Author Inada, Yoshihiko| Kakihara, Seiji| Kita, Masakazu| Yamashita, Nobuhiko| Ishikawa, Teruhiko| Ogura, Hisakazu| Ando, Motonori| Kusachi, Isao| Kato, Kuranoshin| Yoshioka, Tsutomu| Kawata, Yuki| Hirakawa, Motoshi| Hashimoto, Seiji| Akazaki, Tetsuya| Higashi, Nobuhiko| Becchaku, Akio|
Published Date 2007-03-10
Publication Title 岡山大学教育実践総合センター紀要
Volume volume7
Issue issue1
Content Type Departmental Bulletin Paper
Author Inada, Yoshihiko| Irie, Izumi| Atobe, Kozo| Ando, Motonori| Ishikawa, Teruhiko| Uno, Koji| Ogura, Hisakazu| Kakihara, Seiji| Kato, Kuranoshin| Kita, Masakazu| Tanaka, Kenji|
Published Date 2009-03-10
Publication Title 岡山大学教育実践総合センター紀要
Volume volume9
Issue issue1
Content Type Departmental Bulletin Paper
Author Yamaji, Mayumi| Inoue, Risa| Edamatsu, Midori| Ando, Motonori|
Published Date 2015-04
Publication Title 岡山実験動物研究会報
Volume volume31
Content Type Journal Article
Title Alternative Structure and function of tegmentum vasculosum in avian cochlea
FullText URL poalas_033_026_030.pdf
Author Ikeda, Risa| Otono, Tsuyoshi| Ikeda, Naoya| Saito, Noboru| Ando, Motonori|
Abstract In spite of the importance of endocochlear DC potential (EP) and the K+-rich endolymph for the avian cochlea, the structure and function of the tegmentum vasculosum (TV) has not yet been fully elucidated, compared with those of the stria vascularis in the mammalian cochlea. In this study, we examined structural analysis of the epithelial cells, gene expressions of Na+-K+-ATPase (Atp1A1) and Kir4.1 (Kcnj10), and protein localizations of Na+-K+-ATPase and Kir4.1, in the TV. Tight junctional structures were observed between epithelial dark cells and light cells in the TV. Both Atp1a1 and Kcnj10 genes were detected in the TV. In addition, immunopositive signals for both Na+-K+-ATPase and Kir4.1 were recognized in the TV. These results indicate that Na+-K+-ATPase and Kir4.1 play roles in maintaining the EP and high K+ concentration of the endolymph. Further studies are needed to clarify the physiological functions of the TV. This is the first report which demonstrates that gene and protein expression data contribute to the avian inner ear homeostasis.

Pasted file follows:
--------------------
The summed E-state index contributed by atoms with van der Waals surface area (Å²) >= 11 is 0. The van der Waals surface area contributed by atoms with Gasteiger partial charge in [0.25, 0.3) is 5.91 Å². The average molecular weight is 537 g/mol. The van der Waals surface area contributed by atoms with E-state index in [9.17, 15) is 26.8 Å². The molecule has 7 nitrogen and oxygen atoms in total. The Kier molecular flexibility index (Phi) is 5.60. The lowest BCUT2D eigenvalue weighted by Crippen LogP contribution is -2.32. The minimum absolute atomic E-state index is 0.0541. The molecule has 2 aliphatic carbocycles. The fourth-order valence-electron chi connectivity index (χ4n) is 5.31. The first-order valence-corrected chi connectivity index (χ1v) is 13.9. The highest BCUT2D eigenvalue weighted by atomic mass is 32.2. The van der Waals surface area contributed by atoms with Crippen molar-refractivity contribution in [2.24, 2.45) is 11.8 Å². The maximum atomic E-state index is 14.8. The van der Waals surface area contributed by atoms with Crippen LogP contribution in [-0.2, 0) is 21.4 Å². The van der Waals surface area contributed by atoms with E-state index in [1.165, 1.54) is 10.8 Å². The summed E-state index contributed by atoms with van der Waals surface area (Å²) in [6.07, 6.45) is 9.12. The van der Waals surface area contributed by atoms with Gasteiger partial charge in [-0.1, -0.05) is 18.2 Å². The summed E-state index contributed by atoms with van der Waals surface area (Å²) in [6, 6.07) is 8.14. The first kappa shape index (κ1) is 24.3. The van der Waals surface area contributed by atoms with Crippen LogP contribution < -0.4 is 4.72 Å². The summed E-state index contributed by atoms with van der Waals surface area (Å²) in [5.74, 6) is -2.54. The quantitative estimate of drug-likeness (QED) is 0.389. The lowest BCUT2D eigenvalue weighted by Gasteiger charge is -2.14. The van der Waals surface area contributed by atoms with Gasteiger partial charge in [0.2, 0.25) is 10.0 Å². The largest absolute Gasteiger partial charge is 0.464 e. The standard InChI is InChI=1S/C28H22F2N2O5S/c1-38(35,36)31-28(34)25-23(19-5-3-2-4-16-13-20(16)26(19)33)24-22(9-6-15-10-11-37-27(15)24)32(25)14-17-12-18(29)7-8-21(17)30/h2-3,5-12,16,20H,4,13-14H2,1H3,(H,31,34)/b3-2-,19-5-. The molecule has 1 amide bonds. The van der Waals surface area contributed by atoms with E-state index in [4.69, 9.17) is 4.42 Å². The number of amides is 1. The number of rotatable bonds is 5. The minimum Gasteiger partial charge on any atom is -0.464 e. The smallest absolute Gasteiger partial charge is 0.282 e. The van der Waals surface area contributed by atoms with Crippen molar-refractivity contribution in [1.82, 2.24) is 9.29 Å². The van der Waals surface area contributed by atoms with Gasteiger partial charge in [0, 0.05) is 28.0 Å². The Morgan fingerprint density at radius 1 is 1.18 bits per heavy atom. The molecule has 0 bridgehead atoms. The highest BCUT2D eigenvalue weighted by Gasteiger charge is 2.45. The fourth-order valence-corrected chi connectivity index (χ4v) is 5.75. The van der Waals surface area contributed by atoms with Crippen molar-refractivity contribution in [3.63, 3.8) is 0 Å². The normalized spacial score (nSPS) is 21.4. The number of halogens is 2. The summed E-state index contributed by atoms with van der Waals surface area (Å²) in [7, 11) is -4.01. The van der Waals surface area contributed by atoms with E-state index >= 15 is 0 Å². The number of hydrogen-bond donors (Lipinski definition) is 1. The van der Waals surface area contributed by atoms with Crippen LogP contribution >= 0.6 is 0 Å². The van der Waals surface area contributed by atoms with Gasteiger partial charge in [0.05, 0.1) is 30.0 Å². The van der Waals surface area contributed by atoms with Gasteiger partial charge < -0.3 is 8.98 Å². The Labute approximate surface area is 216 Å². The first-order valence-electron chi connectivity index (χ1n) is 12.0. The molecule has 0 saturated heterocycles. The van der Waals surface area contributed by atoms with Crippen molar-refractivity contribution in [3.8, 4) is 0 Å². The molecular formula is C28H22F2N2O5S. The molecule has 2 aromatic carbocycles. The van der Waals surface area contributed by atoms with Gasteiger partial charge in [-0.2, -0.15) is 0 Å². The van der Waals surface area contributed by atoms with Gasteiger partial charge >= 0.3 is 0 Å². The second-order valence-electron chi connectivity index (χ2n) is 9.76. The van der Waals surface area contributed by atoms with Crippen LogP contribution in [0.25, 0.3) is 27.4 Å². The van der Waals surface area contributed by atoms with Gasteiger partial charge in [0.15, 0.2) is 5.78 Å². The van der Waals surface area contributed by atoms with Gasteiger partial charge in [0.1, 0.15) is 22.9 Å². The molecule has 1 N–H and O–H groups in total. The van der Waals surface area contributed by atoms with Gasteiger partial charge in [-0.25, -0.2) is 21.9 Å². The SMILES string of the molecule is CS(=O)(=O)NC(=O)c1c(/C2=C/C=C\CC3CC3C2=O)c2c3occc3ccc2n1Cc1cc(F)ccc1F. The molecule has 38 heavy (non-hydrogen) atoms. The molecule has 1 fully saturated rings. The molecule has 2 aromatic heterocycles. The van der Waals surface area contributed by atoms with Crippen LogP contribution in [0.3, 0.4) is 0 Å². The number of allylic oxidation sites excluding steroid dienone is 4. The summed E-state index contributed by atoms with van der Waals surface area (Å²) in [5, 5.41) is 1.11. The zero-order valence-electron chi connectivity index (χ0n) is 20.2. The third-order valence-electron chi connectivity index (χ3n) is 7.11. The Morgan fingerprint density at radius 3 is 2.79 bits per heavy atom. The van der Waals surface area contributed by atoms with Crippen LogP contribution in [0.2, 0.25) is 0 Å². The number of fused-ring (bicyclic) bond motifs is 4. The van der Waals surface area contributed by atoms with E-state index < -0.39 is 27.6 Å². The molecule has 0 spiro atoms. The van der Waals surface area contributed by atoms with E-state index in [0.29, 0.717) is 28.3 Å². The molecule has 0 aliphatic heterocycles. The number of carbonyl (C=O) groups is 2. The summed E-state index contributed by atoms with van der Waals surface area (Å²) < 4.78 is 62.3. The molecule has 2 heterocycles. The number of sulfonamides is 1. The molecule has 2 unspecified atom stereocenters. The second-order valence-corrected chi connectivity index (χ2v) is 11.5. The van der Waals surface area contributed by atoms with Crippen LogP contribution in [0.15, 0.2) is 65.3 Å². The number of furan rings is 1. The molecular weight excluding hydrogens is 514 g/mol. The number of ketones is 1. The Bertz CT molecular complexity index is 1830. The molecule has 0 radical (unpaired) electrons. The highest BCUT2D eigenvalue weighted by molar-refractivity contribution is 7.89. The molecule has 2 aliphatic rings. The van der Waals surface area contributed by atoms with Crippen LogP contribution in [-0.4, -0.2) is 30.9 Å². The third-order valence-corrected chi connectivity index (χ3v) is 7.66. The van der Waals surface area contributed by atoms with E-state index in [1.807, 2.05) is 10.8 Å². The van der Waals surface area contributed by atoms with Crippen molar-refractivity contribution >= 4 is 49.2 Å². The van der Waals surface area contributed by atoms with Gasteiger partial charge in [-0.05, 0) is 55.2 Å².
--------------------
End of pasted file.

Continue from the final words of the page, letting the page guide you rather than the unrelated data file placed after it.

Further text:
Publication Title Proceedings of Okayama Association for Laboratory Animal Science
Published Date 2017-04
Volume volume33
Start Page 26
End Page 30
language 日本語
File Version publisher
Title Alternative Cytoskeletal elements in an acoelomorph worm, Praesagittifera naikaiensis
FullText URL poalas_034_021_180706.pdf
Author Ikeda, Risa| Fujiwara, Chiho| Hamada, Mayuko| Sakamoto, Tatsuya| Saito, Noboru| Ando, Motonori|
Abstract Acoel flatworms can move in a variety of ways such as muscular and ciliary movements via cytoskeletal elements and their neural regulations. However, those locomotive mechanisms have not yet been fully elucidated. In this study, we examined the distribution of cytoskeletal elements including filamentous actin (F-actin) and tubulin, and the neuroanatomical organization in an acoelomorph worm, Praesagittifera naikaiensis (P. naikaiensis). Video microscopy revealed the elongation/contraction and the bending/rotation processes, and the ciliary gliding movement of P. naikaiensis. Histochemical and morphological analysis demonstrated that F-actin networks of inner longitudinal and outer circular muscle fibers were positioned along the entire surface of the body, and that the average distance between the circular muscle fibers in the contracted organism was decreased in the anterior region compared with that in the elongated organism. Electron microscopy showed dense bodies on the muscle cells of P. naikaiensis, which indicates that those muscle cells have the appearance of vertebrate smooth muscle cells. Immunohistochemical analysis revealed that -tubulin-positive signals on the ciliary microtubules had close contact with the F-actin network, and that neurite bundles labelled with anti dSap47 antibody as a neuronal marker run along the anterior-posterior body axis. These results indicate that the well-organized cytoskeletal elements and their neural control systems are preserved in P. naikaiensis, and that their mechanisms involved in those regulation systems are similar to those vertebrate systems. Further studies are needed to clarify the physiological mechanisms underlying the muscular and ciliary movements in P. naikaiensis.
Publication Title Proceedings of Okayama Association for Laboratory Animal Science
Published Date 2018-04
Volume volume34
Start Page 21
End Page 27
language 日本語
File Version publisher
NAID 120006469118